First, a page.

North Korea fired “missiles” into the sea on Tuesday as its ambassador to the UN claimed its country’s “legal right” to test weapons in the face of US and Seoul’s “hostile policy.”
According to Southern Forces personnel, the device was launched from the northern province of Jahang into waters off the east coast. A spokesman for the Japanese Ministry of Defense, for his part, told the AFP anonymously that the missile “looks like a ballistic missile.”
This is Pyongyang’s third shot this month. The first was long-range cruise missiles and the second were short-range ballistic missiles.
Within an hour of its launch, North Korean Ambassador to the UN Kim Jong Un told the UN General Assembly that his country had a “legal right” to test weapons and “strengthen security capabilities.”
The United States has called for an end to its “hostile policy”, saying “no one can deny the right to build, test, manufacture and own North Korea’s weapons systems.”
“We are only strengthening our national security capabilities to protect ourselves and to ensure the credibility of the country’s security and peace,” Kim Jong Un added.
He added that the United States should suspend its military exercises and stop carrying out a strategic campaign against our country and “demonstrate in practice that there is no hostility to North Korea.”
“If so, we are ready to respond,” he said, “but the United States does not seem ready to take that direction.”
The U.S. military says in a statement: [ses] In this regard, allies and partners pledged that “the commitment of the United States to protect the Republic of Korea and Japan is unshakable.”
“While we estimate that this event is not an immediate threat to United States personnel or our allies, the missile launch highlights the unstable impact of the illegal weapons program,” Pyongyang said in a statement.
In recent days, North Korea has augmented vague news regarding Washington and Seoul.
The shooting on Tuesday came just days after North Korean leader Kim Jong Un’s influential sister, Kim Yoo Jong, was shot dead in Seoul, citing the possibility of a summit between the two Koreas, despite calls for it to drop its “hostile policy.”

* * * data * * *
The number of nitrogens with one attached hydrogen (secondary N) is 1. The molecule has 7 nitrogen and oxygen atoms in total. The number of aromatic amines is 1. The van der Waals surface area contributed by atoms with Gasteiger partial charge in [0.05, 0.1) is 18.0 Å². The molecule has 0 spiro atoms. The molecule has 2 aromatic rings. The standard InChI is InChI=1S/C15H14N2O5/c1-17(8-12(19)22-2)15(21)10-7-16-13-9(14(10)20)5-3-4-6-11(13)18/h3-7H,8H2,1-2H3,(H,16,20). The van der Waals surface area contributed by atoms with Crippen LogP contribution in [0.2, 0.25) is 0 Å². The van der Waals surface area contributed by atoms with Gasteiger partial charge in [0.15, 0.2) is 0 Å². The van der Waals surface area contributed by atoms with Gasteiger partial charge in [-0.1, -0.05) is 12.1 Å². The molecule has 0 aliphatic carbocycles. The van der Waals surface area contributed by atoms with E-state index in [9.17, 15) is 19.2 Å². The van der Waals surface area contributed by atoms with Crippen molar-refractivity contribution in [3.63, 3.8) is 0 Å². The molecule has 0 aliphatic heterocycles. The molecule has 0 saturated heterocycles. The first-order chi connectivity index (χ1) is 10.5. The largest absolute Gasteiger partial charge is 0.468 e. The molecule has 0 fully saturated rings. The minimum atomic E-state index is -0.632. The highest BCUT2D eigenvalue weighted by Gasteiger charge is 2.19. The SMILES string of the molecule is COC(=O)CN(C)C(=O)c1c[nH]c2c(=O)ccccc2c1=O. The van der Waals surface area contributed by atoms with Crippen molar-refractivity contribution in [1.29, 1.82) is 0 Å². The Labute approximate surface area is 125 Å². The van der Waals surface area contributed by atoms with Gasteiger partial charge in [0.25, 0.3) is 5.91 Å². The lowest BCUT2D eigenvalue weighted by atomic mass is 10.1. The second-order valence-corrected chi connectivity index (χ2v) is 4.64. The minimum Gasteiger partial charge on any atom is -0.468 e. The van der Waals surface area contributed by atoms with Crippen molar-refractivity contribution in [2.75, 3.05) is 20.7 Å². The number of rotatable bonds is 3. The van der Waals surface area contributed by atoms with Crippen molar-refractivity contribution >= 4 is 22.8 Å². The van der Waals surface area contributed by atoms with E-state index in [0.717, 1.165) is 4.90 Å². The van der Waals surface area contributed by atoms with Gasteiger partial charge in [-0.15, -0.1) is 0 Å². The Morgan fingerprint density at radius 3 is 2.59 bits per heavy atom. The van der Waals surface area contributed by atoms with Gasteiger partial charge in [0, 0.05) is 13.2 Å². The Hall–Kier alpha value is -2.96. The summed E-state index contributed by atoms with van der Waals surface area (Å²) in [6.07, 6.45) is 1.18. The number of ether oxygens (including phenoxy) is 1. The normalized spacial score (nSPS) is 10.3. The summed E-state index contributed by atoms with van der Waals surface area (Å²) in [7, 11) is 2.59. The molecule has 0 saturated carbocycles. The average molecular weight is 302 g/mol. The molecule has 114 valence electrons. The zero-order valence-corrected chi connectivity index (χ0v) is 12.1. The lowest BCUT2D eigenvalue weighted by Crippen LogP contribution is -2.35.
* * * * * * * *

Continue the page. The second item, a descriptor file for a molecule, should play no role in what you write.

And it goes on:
These comments were in response to recent calls by South Korean President Moon Jae-in for an official end to the 1950-1953 conflict between the Koreans. A century.
South Korea’s National Security Council convened after Tuesday’s shooting. In a statement, he “regretted the launch at a time when political stability on the Korean Peninsula was going through a very critical moment.”
“North Korea seems to want to test Seoul’s integrity in terms of improving relations between the two countries and officially ending the Korean War,” Yang Moo-jin told a professor at the University of North Korean Studies.
“Pyongyang will monitor and study the Moon’s reaction after today’s launch and make decisions,” he added.
Pyongyang is now more isolated than ever, as its borders were closed early last year to prevent the spread of the corona virus.
His talks with the United States have been suspended following the failure of the 2019 Hanoi Summit between Kim Jong Un and then US President Donald Trump. President Joe Biden’s government has announced that it is ready to talk to Pyongyang at any time and without preconditions, but that dialogue has been suspended for now.
Since Kim Jong Un took over as head of state, weapons programs have progressed, but Pyongyang has not carried out any nuclear tests or intercontinental ballistic missile strikes since 2017.
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